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Spadina Literary Review  —  edition 13 page 11


"Guys, over here."

Prisoners 75 and 22 looked at the door.

"Who's there?" said 22.

"Listen," said the voice from the other side of the door, "I know nobody trusts you guys, hell, nobody even likes you guys. Everybody says you're just a step down from the guards, but I believe you guys have as much reason to join us, maybe more reason, considering what you've been forced to do, what you've seen."

"Join you? For what?"

"We're going to fight back," the voice said.

"Good luck with that," laughed 75.

"You two could help us," the voice said.

Prisoner 22 rustled in his bunk before hopping down, slapping his bare feet on the cold, wooden floor. He grabbed the door handle and was about to open it when the voice said, "No, it's best if you don't see me. If you decide to not fight with us, you could point us out to the guards."

Prisoner 22 backed away slowly, his face filled with shame.

Prisoner 75 said, "You want us to join you, but you won't show us your face because you don't trust us? Why should we trust you?"

There was a pause before the voice responded. "Don't take it personally. We want this to work, and we can't take any risks, and you two have a lot more to lose than we do."

"How do we have more to lose?" 22 said.

"You have water. You have food rations you can actually survive on. You have clothes that keep you warm at night. You have soap. You have space to actually sleep. You two have everything."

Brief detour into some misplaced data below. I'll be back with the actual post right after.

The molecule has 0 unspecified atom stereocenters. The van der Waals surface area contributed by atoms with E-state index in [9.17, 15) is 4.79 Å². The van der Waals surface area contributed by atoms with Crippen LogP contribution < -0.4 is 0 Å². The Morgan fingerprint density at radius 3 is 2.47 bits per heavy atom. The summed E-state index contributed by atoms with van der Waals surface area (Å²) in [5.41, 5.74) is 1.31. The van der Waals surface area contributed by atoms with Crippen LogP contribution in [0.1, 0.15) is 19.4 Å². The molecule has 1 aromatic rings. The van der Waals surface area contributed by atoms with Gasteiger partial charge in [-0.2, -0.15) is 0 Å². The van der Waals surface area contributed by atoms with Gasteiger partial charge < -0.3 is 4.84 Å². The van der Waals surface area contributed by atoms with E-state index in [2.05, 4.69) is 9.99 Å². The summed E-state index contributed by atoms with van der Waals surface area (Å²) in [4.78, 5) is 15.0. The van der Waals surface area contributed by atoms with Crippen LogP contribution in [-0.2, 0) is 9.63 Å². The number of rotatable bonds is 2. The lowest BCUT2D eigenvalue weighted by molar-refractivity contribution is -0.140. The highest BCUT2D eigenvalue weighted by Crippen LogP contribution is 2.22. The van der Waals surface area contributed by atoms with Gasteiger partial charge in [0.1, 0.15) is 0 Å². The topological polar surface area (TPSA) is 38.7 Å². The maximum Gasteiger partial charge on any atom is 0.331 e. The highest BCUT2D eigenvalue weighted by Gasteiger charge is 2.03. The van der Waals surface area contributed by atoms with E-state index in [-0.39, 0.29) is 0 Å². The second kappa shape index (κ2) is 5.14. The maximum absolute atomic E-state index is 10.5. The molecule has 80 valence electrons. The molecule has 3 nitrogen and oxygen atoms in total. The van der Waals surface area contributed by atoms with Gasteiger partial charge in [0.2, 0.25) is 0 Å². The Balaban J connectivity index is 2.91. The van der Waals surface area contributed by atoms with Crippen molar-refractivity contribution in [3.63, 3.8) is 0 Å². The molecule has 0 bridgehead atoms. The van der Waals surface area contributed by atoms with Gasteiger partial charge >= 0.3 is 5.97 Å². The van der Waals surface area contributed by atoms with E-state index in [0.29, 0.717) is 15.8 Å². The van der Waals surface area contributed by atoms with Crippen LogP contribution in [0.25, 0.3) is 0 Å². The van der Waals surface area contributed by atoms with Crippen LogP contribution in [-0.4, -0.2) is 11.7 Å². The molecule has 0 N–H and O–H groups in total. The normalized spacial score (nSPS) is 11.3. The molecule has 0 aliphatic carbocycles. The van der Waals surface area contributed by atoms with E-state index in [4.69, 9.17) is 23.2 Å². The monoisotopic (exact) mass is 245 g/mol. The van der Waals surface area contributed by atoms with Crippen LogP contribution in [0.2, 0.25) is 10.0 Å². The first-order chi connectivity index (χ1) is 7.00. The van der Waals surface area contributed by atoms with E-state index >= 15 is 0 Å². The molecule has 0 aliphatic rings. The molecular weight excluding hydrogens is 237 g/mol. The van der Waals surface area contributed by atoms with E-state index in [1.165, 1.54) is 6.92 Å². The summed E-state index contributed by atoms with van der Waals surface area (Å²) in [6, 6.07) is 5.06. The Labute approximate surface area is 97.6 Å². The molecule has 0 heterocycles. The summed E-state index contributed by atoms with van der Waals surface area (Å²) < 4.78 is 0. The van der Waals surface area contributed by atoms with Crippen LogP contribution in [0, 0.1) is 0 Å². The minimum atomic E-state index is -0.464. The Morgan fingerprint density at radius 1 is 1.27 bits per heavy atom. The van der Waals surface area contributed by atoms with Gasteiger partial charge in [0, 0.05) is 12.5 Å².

"What do you think you're going to accomplish?" 75 said. "Do you think you're going to overrun the camp? Kill all the guards? Free the prisoners? What then? Do you think you're going to crush the regime? Kill their leader? Restore peace?"

"Of course not," the voice said. "We intend to destroy as much as we can, and kill as many guards as we can before they kill us."

"That's your plan?" said 75. "You want to chip away at the boulder before it rolls over you?"

"We're dead anyway, all of us, even you two, but at least the deaths of those who are willing to fight will mean something."

With pleading eyes, 22 approached 75's bunk. "He's right," 22 said. "We should join them. You said it yourself — they're going to kill us anyway. Why not do as much damage as we can? Why not take some of them with us?"

Prisoner 75 rolled over in his bed and faced the wall, gazing at the same spot he stared at whenever he needed perspective. What at first appeared to be splinters in the wood were chips of human fingernail. For many days and nights he had stared at those small pieces of fingernail, speculating who they belonged to, if they belonged to a man, a woman, a child. Maybe they belonged to somebody who did the same job he himself was doing. What possessed a person to do something like that, something that clearly caused great pain in a place that already celebrated suffering. He had also wondered, long before the voice at the door mentioned fighting back, if the owner of those chipped fingernails had chosen to rebel, and if that was the reason 75 had been assigned to this job a year ago. He wondered if, without knowing, he had lifted, swung, and tossed the body of the person he replaced into one of the ovens. Was it light or heavy?